Ad sales have grown for three consecutive quarters, and Viacom’s executives expect that growth to continue. The company is experiencing strong sales for last-minute commercial spots that carry higher prices. Viacom’s management is optimistic that as the economy recovers, ad sales will rise in 2011. Viacom also expects subscriptions to pick up with the economy.
Fiscal 2010 (the year ended in September) earnings from continuing operations are up 20%. The company began distributing a quarterly dividend in the second quarter and resumed its stock-buyback program this fall. Viacom, at $39.22, trades at 12 times next year’s earnings. Analysts, on average, expect earnings to grow 13% next year to $3.30 per share; they project that earnings will grow 14% in fiscal 2012 to $3.76 per share.
Wish Upon Disney’s Stock
If you’re buying your kids Disney movies and toys, they might also like company stock as a stocking stuffer. With a rebound in advertising and its theme-park business, Disney (DIS) should continue to generate good earnings in fiscal 2011, which ends in September. Analysts expect earnings to increase 17%.
Advertising is picking up across Disney’s broadcast, cable and local TV segments, as the company is seeing strong sales for last-minute commercial spots. Disney has also cut costs in daytime television and news production. (Media networks account for 45% of Disney’s sales.)
On the movie side, Disney has a strong film slate for 2011, including Winnie the Pooh, Cars 2 in 3D (Pixar), Thor and Captain America (Marvel) and Pirates of the Caribbean 4. These should ensure studio profits, not to mention the cash from accompanying toys, T-shirts and the like. (The studios account for 18% of sales.)
The company’s theme-park business, which was hit by the recession, is picking up. Disney is seeing solid bookings for the December quarter for its parks, which account for 28% of sales. Disney has a strong balance sheet and continues to repurchase shares. The stock, at $37.12, trades at 15 times estimated earnings for the fiscal year that ends next September.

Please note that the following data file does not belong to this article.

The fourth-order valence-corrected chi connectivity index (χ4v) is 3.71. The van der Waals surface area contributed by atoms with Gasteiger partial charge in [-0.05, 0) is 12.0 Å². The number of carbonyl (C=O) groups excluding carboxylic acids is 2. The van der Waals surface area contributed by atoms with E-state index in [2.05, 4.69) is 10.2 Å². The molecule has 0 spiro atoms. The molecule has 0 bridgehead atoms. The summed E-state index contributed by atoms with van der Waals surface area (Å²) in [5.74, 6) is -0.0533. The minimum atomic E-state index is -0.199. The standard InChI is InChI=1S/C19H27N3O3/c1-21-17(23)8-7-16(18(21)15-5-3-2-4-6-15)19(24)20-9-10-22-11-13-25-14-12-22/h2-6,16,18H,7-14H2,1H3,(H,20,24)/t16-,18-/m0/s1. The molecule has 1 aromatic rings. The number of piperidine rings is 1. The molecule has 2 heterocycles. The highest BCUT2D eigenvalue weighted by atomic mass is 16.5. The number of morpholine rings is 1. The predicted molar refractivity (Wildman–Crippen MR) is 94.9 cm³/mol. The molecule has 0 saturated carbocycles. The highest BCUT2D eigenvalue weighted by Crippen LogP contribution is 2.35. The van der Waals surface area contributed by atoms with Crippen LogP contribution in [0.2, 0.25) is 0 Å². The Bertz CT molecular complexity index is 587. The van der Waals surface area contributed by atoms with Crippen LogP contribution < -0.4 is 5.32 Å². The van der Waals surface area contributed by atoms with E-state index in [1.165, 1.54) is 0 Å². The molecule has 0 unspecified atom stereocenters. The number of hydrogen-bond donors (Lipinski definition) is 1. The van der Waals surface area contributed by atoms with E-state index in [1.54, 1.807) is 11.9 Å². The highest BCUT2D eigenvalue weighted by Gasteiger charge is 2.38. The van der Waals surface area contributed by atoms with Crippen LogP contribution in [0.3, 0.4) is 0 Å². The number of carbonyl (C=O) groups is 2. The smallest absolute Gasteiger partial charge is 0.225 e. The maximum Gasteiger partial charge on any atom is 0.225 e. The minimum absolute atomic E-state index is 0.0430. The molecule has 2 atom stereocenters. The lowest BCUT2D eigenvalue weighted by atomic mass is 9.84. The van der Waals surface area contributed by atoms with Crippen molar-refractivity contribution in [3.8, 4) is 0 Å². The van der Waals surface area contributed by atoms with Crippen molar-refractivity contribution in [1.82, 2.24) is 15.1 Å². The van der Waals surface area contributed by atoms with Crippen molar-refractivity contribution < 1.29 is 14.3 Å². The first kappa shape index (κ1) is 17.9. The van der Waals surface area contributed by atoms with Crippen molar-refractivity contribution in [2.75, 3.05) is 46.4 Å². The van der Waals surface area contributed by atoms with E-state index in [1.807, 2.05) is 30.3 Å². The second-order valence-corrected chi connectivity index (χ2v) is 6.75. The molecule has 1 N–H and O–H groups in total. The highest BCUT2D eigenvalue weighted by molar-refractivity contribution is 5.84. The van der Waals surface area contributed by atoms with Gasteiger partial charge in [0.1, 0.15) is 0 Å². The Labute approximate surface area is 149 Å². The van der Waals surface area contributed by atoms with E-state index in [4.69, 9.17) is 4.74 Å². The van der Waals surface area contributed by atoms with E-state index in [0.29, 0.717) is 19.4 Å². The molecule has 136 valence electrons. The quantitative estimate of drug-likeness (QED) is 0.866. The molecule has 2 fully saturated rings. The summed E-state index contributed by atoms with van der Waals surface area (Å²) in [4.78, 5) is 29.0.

The Joy of Pepsi
Put some fizz in your child’s portfolio with PepsiCo (PEP). The snack-food-and-beverage conglomerate is working to refresh its business by investing more in emerging markets such as China.
However, Wall Street is down on the stock. The company lowered its earnings outlook for 2010 based on greater-than-anticipated investment in emerging markets, especially China. But Wall Street’s thinking is too short-term. Pepsi’s investment is a smart move because consumers in emerging markets carry less debt than those in many developed countries and are growing wealthier. Expanding into these markets will also help Pepsi offset any weakness in the U.S. and Western Europe, where consumers are cutting back their spending. (Pepsi currently gets 40% of its revenue outside the U.S. and Canada.)
This year Pepsi acquired its two largest North American bottlers, which should help it adapt to changing consumer tastes and get new products to market faster. It will also help it better control costs, ultimately bolstering profits.
Analyst Carlos Laboy, of Credit Suisse, says Pepsi is one of the cheapest consumer stocks he covers. “It trades below its competitors, and we believe it will still deliver superior earnings growth,” he says. Pepsi trades at 14 times its 2011 earnings estimate, while competitor Coke trades at 17 times next year’s earnings. Based on competitors’ and Pepsi’s own historical P/Es of 19 times to 27 times earnings, Standard & Poor’s has a 12-month price target of $71. The stock, which yields 3.0%, trades at $66.63.